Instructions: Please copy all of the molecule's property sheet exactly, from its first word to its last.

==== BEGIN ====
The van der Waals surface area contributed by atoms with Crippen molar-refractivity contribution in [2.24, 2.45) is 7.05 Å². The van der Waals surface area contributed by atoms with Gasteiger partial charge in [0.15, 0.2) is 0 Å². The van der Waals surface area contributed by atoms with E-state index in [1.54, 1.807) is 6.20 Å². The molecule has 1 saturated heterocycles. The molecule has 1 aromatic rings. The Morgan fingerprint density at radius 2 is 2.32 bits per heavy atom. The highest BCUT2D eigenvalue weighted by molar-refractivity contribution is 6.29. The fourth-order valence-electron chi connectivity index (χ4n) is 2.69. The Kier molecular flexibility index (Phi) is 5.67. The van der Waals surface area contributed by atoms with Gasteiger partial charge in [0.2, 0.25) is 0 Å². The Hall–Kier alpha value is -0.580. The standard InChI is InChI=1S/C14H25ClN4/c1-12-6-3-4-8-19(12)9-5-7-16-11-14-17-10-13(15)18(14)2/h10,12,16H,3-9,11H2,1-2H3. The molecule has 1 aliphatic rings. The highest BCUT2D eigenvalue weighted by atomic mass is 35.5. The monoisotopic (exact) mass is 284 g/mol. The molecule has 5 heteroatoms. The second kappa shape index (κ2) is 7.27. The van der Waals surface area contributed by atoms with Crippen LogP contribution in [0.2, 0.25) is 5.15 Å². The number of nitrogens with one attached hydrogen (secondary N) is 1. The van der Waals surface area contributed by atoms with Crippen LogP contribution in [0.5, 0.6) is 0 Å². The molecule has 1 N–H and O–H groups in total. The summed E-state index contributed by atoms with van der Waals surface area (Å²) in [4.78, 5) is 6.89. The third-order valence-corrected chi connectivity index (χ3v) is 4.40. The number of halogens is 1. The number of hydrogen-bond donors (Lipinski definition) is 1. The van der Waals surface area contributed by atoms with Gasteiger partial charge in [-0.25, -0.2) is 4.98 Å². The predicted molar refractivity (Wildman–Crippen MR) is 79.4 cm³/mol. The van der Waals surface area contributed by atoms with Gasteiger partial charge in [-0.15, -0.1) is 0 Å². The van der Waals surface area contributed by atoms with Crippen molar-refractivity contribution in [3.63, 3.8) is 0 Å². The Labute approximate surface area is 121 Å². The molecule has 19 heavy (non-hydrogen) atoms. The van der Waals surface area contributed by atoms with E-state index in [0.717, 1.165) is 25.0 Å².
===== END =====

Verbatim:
The van der Waals surface area contributed by atoms with Crippen molar-refractivity contribution in [2.24, 2.45) is 7.05 Å². The van der Waals surface area contributed by atoms with Gasteiger partial charge in [0.15, 0.2) is 0 Å². The van der Waals surface area contributed by atoms with E-state index in [1.54, 1.807) is 6.20 Å². The molecule has 1 saturated heterocycles. The molecule has 1 aromatic rings. The Morgan fingerprint density at radius 2 is 2.32 bits per heavy atom. The highest BCUT2D eigenvalue weighted by molar-refractivity contribution is 6.29. The fourth-order valence-electron chi connectivity index (χ4n) is 2.69. The Kier molecular flexibility index (Phi) is 5.67. The van der Waals surface area contributed by atoms with Gasteiger partial charge in [0.2, 0.25) is 0 Å². The Hall–Kier alpha value is -0.580. The standard InChI is InChI=1S/C14H25ClN4/c1-12-6-3-4-8-19(12)9-5-7-16-11-14-17-10-13(15)18(14)2/h10,12,16H,3-9,11H2,1-2H3. The molecule has 1 aliphatic rings. The highest BCUT2D eigenvalue weighted by atomic mass is 35.5. The monoisotopic (exact) mass is 284 g/mol. The molecule has 5 heteroatoms. The second kappa shape index (κ2) is 7.27. The van der Waals surface area contributed by atoms with Crippen LogP contribution in [0.2, 0.25) is 5.15 Å². The number of nitrogens with one attached hydrogen (secondary N) is 1. The van der Waals surface area contributed by atoms with Crippen LogP contribution in [0.5, 0.6) is 0 Å². The molecule has 1 N–H and O–H groups in total. The summed E-state index contributed by atoms with van der Waals surface area (Å²) in [4.78, 5) is 6.89. The third-order valence-corrected chi connectivity index (χ3v) is 4.40. The number of halogens is 1. The number of hydrogen-bond donors (Lipinski definition) is 1. The van der Waals surface area contributed by atoms with Gasteiger partial charge in [-0.25, -0.2) is 4.98 Å². The predicted molar refractivity (Wildman–Crippen MR) is 79.4 cm³/mol. The van der Waals surface area contributed by atoms with Gasteiger partial charge in [-0.15, -0.1) is 0 Å². The van der Waals surface area contributed by atoms with Crippen molar-refractivity contribution in [3.63, 3.8) is 0 Å². The Labute approximate surface area is 121 Å². The molecule has 19 heavy (non-hydrogen) atoms. The van der Waals surface area contributed by atoms with E-state index in [0.717, 1.165) is 25.0 Å².